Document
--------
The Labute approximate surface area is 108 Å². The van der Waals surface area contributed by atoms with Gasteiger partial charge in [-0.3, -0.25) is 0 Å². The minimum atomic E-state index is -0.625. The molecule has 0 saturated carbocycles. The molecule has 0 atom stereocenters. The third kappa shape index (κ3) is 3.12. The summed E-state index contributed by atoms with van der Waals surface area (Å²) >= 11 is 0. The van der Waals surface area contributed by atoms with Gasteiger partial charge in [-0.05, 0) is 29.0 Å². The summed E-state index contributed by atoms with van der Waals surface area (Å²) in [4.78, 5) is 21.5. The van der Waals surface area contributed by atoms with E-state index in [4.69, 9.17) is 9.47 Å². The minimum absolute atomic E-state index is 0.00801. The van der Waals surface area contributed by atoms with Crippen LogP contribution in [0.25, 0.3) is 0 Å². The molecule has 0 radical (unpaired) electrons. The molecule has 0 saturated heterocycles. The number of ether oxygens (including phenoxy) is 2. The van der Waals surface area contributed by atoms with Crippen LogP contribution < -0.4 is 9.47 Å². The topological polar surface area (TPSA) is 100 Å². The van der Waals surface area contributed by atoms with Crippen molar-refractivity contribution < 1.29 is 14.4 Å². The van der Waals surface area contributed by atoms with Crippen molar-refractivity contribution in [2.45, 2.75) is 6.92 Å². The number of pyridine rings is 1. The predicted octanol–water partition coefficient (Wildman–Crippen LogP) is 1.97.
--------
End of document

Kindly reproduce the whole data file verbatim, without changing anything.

The Labute approximate surface area is 108 Å². The van der Waals surface area contributed by atoms with Gasteiger partial charge in [-0.3, -0.25) is 0 Å². The minimum atomic E-state index is -0.625. The molecule has 0 saturated carbocycles. The molecule has 0 atom stereocenters. The third kappa shape index (κ3) is 3.12. The summed E-state index contributed by atoms with van der Waals surface area (Å²) >= 11 is 0. The van der Waals surface area contributed by atoms with Gasteiger partial charge in [-0.05, 0) is 29.0 Å². The summed E-state index contributed by atoms with van der Waals surface area (Å²) in [4.78, 5) is 21.5. The van der Waals surface area contributed by atoms with E-state index in [4.69, 9.17) is 9.47 Å². The minimum absolute atomic E-state index is 0.00801. The van der Waals surface area contributed by atoms with Crippen LogP contribution in [0.25, 0.3) is 0 Å². The molecule has 0 radical (unpaired) electrons. The molecule has 0 saturated heterocycles. The number of ether oxygens (including phenoxy) is 2. The van der Waals surface area contributed by atoms with Crippen LogP contribution < -0.4 is 9.47 Å². The topological polar surface area (TPSA) is 100 Å². The van der Waals surface area contributed by atoms with Crippen molar-refractivity contribution < 1.29 is 14.4 Å². The van der Waals surface area contributed by atoms with Crippen molar-refractivity contribution in [2.45, 2.75) is 6.92 Å². The number of pyridine rings is 1. The predicted octanol–water partition coefficient (Wildman–Crippen LogP) is 1.97.